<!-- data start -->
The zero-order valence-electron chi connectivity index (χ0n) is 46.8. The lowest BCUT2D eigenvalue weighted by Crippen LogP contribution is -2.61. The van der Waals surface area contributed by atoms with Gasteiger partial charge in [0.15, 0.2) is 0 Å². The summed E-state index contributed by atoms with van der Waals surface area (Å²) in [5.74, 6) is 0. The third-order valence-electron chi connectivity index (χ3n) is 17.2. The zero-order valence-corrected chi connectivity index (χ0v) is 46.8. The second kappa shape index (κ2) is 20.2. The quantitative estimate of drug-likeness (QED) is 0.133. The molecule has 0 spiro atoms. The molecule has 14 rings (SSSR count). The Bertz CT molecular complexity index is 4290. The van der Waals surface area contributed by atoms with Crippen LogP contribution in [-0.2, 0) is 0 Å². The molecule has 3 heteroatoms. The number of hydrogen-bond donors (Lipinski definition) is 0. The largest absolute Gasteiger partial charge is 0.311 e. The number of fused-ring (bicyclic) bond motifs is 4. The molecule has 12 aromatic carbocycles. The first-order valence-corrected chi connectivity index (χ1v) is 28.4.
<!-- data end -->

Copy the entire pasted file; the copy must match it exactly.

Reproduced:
The zero-order valence-electron chi connectivity index (χ0n) is 46.8. The lowest BCUT2D eigenvalue weighted by Crippen LogP contribution is -2.61. The van der Waals surface area contributed by atoms with Gasteiger partial charge in [0.15, 0.2) is 0 Å². The summed E-state index contributed by atoms with van der Waals surface area (Å²) in [5.74, 6) is 0. The third-order valence-electron chi connectivity index (χ3n) is 17.2. The zero-order valence-corrected chi connectivity index (χ0v) is 46.8. The second kappa shape index (κ2) is 20.2. The quantitative estimate of drug-likeness (QED) is 0.133. The molecule has 0 spiro atoms. The molecule has 14 rings (SSSR count). The Bertz CT molecular complexity index is 4290. The van der Waals surface area contributed by atoms with Crippen LogP contribution in [-0.2, 0) is 0 Å². The molecule has 3 heteroatoms. The number of hydrogen-bond donors (Lipinski definition) is 0. The largest absolute Gasteiger partial charge is 0.311 e. The number of fused-ring (bicyclic) bond motifs is 4. The molecule has 12 aromatic carbocycles. The first-order valence-corrected chi connectivity index (χ1v) is 28.4.